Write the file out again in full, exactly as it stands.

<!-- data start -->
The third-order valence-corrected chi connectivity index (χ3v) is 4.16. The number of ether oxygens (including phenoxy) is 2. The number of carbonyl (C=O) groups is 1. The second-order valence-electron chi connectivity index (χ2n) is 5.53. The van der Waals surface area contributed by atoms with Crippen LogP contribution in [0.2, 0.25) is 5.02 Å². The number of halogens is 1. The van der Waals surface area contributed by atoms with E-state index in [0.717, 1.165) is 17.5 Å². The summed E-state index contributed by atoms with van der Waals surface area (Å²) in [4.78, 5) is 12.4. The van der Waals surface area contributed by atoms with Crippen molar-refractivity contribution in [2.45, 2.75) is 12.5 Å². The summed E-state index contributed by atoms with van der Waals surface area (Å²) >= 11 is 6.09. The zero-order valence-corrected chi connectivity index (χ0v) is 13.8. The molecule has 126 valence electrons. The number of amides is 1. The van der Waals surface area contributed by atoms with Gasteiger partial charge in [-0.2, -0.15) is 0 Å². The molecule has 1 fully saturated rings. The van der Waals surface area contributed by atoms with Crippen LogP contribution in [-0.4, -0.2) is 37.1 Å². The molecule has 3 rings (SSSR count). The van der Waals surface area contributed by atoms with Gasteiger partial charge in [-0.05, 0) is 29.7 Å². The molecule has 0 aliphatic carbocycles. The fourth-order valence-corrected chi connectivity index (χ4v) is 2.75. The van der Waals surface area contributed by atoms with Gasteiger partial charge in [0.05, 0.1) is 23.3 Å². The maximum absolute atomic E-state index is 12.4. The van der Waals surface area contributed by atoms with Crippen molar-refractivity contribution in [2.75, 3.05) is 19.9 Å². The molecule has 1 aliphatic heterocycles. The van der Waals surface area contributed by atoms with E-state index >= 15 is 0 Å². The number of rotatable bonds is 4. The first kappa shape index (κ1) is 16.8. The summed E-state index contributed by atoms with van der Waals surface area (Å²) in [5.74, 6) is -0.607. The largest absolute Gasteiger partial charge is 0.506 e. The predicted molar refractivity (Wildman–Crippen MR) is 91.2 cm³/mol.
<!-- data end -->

The third-order valence-corrected chi connectivity index (χ3v) is 4.16. The number of ether oxygens (including phenoxy) is 2. The number of carbonyl (C=O) groups is 1. The second-order valence-electron chi connectivity index (χ2n) is 5.53. The van der Waals surface area contributed by atoms with Crippen LogP contribution in [0.2, 0.25) is 5.02 Å². The number of halogens is 1. The van der Waals surface area contributed by atoms with E-state index in [0.717, 1.165) is 17.5 Å². The summed E-state index contributed by atoms with van der Waals surface area (Å²) in [4.78, 5) is 12.4. The van der Waals surface area contributed by atoms with Crippen molar-refractivity contribution in [2.45, 2.75) is 12.5 Å². The summed E-state index contributed by atoms with van der Waals surface area (Å²) >= 11 is 6.09. The zero-order valence-corrected chi connectivity index (χ0v) is 13.8. The molecule has 126 valence electrons. The number of amides is 1. The van der Waals surface area contributed by atoms with Gasteiger partial charge in [-0.2, -0.15) is 0 Å². The molecule has 1 fully saturated rings. The van der Waals surface area contributed by atoms with Crippen LogP contribution in [-0.4, -0.2) is 37.1 Å². The molecule has 3 rings (SSSR count). The van der Waals surface area contributed by atoms with Gasteiger partial charge in [-0.05, 0) is 29.7 Å². The molecule has 0 aliphatic carbocycles. The fourth-order valence-corrected chi connectivity index (χ4v) is 2.75. The van der Waals surface area contributed by atoms with Gasteiger partial charge in [0.05, 0.1) is 23.3 Å². The maximum absolute atomic E-state index is 12.4. The van der Waals surface area contributed by atoms with Crippen molar-refractivity contribution in [2.75, 3.05) is 19.9 Å². The molecule has 1 aliphatic heterocycles. The van der Waals surface area contributed by atoms with E-state index >= 15 is 0 Å². The number of rotatable bonds is 4. The first kappa shape index (κ1) is 16.8. The summed E-state index contributed by atoms with van der Waals surface area (Å²) in [5.74, 6) is -0.607. The largest absolute Gasteiger partial charge is 0.506 e. The predicted molar refractivity (Wildman–Crippen MR) is 91.2 cm³/mol.